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PoliticsApril 18, 2024

How to tell if your child is well enough to go to school or is in fact sick

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David Seymour announced new guidelines this week for sending your kids to school with symptoms. Emily Writes sums them up.

Parents knee deep in snotty tissues and buckets of vomit were granted a much-welcome reprieve by associate education minister David Seymour on Wednesday with the announcement that he will advise them on when to send their child to school.

Seymour announced new guidelines that will help parents decide whether a child is too sick to attend or not. 

You might think that creating your child, birthing them or being at their birth, loving them, feeding them, comforting them, bathing them, cleaning them, clothing them, knowing the difference between a cry that means “I’m wet” and a cry that means “I’m hurt”, helping them walk, talk, grow and thrive over a minimum of five years means you’re pretty well-placed to determine whether or not your child should leave the house – but you’d be wrong.

According to Seymour, an increase in justified absences from school due to sickness is simply due to an imbalance between health decisions and education decisions. And after four years of New Zealanders finally taking their health symptoms seriously, it’s time to get back into the classroom, cough be damned.

“An education crisis today will turn into a crime crisis, a vulnerable children crisis, an economic crisis and an inequality crisis tomorrow. We’re addressing this by creating a culture where children know if they want to get anywhere in life, they need to get to school first,” said Seymour. So how can parents finally stop creating these crises?

A quick guide (full guidelines here)

If your child has a headache, then you need to rate the pain on a scale of one to ten. One = “As a parent with no sick leave, I love having to take an unpaid day off work.” 10 = “My boss rang me and said, I know your child isn’t sick but take a day off anyway! Why not?” If the headache is so bad your child looks like a ghost, you can keep them home. If your child is sobbing but can’t prove they have a severe headache? Throw them out of the house, they’ve got things to learn.

If your child has constipation, they should go to school, according to the new guidelines. But if they have diarrhoea, you must take a photo of it with your phone and send it to the associate minister. Diarrhoea is when more than three loose, watery stools pass within one day, you must count them. 

If your child has a fever, remember the rhyme: If it be hay, then nay they must be at school, if it be meningococcal, that’s not cool (so stay home I guess).

Act’s David Seymour (Image: Getty Images, additional design Tina Tiller)

If your child just has a cough, send them to school. Unless it’s a cough from a virus, or a flu, or it’s whooping, or a nasty cold. If your child is Māori or Pasifika and has a sore throat, actually that’s concerning because Māori and Pasifika are at far greater risk of developing serious complications from strep throat, you should see a doctor. Don’t know a foolproof method of distinguishing between “just a cough” and “strep throat that could be serious”? Don’t ask us, we don’t support nanny state overreach.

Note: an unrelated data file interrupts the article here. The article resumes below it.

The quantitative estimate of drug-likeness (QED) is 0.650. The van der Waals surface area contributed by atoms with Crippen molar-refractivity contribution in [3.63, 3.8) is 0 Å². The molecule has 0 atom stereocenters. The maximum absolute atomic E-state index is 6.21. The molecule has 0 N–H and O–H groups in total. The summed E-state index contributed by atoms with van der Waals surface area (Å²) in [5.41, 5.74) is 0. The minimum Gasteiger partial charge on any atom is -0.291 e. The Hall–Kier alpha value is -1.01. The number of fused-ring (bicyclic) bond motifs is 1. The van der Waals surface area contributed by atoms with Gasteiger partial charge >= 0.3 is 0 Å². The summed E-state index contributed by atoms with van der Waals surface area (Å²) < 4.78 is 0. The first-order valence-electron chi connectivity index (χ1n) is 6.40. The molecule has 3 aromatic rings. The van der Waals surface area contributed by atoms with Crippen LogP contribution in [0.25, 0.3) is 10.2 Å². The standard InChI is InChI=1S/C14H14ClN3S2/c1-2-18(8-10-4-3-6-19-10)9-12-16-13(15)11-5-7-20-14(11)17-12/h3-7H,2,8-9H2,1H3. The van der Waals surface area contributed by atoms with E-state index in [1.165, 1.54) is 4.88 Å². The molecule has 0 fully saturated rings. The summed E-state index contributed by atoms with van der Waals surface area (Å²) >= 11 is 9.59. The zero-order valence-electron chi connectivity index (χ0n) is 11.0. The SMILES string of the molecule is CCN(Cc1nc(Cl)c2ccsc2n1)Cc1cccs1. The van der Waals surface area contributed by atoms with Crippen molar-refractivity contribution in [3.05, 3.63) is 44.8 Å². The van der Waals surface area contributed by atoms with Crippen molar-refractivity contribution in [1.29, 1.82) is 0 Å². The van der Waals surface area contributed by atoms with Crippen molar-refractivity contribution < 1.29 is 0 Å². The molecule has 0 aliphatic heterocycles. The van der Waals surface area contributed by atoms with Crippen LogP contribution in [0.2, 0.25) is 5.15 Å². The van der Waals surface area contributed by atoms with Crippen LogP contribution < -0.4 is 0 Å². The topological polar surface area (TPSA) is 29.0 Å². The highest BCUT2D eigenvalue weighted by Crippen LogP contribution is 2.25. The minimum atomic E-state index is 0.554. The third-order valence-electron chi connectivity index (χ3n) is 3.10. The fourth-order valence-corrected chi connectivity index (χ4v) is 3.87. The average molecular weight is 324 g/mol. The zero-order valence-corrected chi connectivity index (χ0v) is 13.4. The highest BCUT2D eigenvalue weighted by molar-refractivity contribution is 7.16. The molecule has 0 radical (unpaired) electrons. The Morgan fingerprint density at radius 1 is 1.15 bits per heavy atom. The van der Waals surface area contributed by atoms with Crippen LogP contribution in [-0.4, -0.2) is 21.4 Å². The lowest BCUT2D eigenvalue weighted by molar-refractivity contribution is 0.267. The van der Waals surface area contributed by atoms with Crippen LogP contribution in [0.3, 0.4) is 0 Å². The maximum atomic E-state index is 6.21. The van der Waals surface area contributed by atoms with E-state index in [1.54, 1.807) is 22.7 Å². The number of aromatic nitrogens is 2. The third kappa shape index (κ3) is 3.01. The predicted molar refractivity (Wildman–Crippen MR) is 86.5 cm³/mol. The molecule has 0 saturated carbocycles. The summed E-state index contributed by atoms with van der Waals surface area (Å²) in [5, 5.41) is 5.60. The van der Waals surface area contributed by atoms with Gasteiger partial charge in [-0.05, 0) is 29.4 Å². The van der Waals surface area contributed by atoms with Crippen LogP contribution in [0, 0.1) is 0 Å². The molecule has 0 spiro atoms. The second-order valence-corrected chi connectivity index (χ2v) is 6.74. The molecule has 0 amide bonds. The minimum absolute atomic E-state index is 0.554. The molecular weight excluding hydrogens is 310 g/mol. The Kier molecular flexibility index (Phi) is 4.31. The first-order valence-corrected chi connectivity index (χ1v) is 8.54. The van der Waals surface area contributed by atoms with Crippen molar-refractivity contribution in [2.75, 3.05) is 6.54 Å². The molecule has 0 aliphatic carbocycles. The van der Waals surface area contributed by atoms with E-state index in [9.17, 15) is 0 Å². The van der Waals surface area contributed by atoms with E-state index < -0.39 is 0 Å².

If your child has a festering rash, even if it only covers less than 9% of your child’s body, you should still keep them home. It’s surprising just how much damage 9% can cause.

Correction: If your child has eczema and it’s a rash or they have an itchy face, send them to school. If it could be measles or another infectious rash, keep them at home. If you can’t tell the difference, that’s on you. Don’t ask us, ask a doctor, but not during school time.

Breaking news: If your child is vomiting uncontrollably, keep them at home. If you’ve ever sent your kid to school even though they were vomiting because you care that much about education, send an email to Seymour’s office – surely he’ll give you a medal or something.

If your child has a chronic illness, then their number of attendance days is likely low, which means sadly, you are the parent of a ram-raiding criminal who will never be educated and is simply creating a future of crises. Sorry to break it to you, but now you know.

If your child has a disability, run. Who knows what minister for disability issues Penny Simmonds will do next.

If your child has a snotty nose, Seymour would like you to share it with your child’s underpaid and overworked teachers. Because if everyone has a snotty nose, then that’s basically the same as no one having a snotty nose. If any teachers cannot work because they have pneumonia combined with the runs, they can be replaced by the hundreds of public servants who will soon be unemployed.

If you are one of the 300,000 New Zealand families living in unacceptable housing conditions in Aotearoa, and are suffering from congestion or fluid or scarring on your lungs from black mould – too bad. Send your kids to school. Your landlord having any reason to evict you should help with any ongoing issues your child is having with their health.

If your child has the flu, congratulations. Pharmac recently announced it will no longer be free for children under 12 and Māori and Pacific people aged between 55 and 64 to receive the flu vaccine. Children are a major pathway for the spread of influenza so chances are you’ll soon be sick too and then that will mean you have to take a sick day off from work, but not too many because that’s expensive for businesses. Stay tuned for the upcoming guidelines on knowing if you’re well enough to go to work (spoiler: just don’t get sick). 

Keep going!